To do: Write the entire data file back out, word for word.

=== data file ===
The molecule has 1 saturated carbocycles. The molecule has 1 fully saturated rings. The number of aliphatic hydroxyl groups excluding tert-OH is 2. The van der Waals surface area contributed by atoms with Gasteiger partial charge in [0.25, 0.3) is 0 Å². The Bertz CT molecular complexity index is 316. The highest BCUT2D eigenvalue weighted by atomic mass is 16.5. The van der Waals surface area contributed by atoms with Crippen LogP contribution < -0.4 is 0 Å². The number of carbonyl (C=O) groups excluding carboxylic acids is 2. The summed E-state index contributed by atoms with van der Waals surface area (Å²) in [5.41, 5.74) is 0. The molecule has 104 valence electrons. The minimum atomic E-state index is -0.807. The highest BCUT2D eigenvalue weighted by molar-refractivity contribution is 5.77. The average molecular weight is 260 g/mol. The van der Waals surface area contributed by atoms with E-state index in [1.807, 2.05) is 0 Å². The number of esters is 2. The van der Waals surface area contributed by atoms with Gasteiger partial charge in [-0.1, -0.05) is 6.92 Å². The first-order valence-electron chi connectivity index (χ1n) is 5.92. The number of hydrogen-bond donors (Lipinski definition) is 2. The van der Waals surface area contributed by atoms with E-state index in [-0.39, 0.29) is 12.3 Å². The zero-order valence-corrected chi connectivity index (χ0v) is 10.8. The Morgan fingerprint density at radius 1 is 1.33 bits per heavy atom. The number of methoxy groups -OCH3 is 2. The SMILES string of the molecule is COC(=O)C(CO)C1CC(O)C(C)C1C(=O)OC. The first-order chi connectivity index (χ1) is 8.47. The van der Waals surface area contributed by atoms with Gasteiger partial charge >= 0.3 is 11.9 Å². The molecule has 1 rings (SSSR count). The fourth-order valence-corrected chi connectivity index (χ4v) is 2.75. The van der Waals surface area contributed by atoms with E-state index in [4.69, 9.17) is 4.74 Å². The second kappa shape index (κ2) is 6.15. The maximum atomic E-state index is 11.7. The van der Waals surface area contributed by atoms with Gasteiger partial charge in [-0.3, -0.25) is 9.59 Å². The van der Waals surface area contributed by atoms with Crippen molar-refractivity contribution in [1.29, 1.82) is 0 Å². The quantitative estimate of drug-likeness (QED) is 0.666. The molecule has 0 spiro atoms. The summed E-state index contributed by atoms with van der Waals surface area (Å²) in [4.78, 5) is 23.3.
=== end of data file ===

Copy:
The molecule has 1 saturated carbocycles. The molecule has 1 fully saturated rings. The number of aliphatic hydroxyl groups excluding tert-OH is 2. The van der Waals surface area contributed by atoms with Gasteiger partial charge in [0.25, 0.3) is 0 Å². The Bertz CT molecular complexity index is 316. The highest BCUT2D eigenvalue weighted by atomic mass is 16.5. The van der Waals surface area contributed by atoms with Crippen LogP contribution < -0.4 is 0 Å². The number of carbonyl (C=O) groups excluding carboxylic acids is 2. The summed E-state index contributed by atoms with van der Waals surface area (Å²) in [5.41, 5.74) is 0. The molecule has 104 valence electrons. The minimum atomic E-state index is -0.807. The highest BCUT2D eigenvalue weighted by molar-refractivity contribution is 5.77. The average molecular weight is 260 g/mol. The van der Waals surface area contributed by atoms with E-state index in [1.807, 2.05) is 0 Å². The number of esters is 2. The van der Waals surface area contributed by atoms with Gasteiger partial charge in [-0.1, -0.05) is 6.92 Å². The first-order valence-electron chi connectivity index (χ1n) is 5.92. The number of hydrogen-bond donors (Lipinski definition) is 2. The van der Waals surface area contributed by atoms with E-state index in [-0.39, 0.29) is 12.3 Å². The zero-order valence-corrected chi connectivity index (χ0v) is 10.8. The Morgan fingerprint density at radius 1 is 1.33 bits per heavy atom. The number of methoxy groups -OCH3 is 2. The SMILES string of the molecule is COC(=O)C(CO)C1CC(O)C(C)C1C(=O)OC. The first-order chi connectivity index (χ1) is 8.47. The van der Waals surface area contributed by atoms with Gasteiger partial charge >= 0.3 is 11.9 Å². The molecule has 1 rings (SSSR count). The fourth-order valence-corrected chi connectivity index (χ4v) is 2.75. The van der Waals surface area contributed by atoms with E-state index in [4.69, 9.17) is 4.74 Å². The second kappa shape index (κ2) is 6.15. The maximum atomic E-state index is 11.7. The van der Waals surface area contributed by atoms with Gasteiger partial charge in [-0.3, -0.25) is 9.59 Å². The van der Waals surface area contributed by atoms with Crippen molar-refractivity contribution in [1.29, 1.82) is 0 Å². The quantitative estimate of drug-likeness (QED) is 0.666. The molecule has 0 spiro atoms. The summed E-state index contributed by atoms with van der Waals surface area (Å²) in [4.78, 5) is 23.3.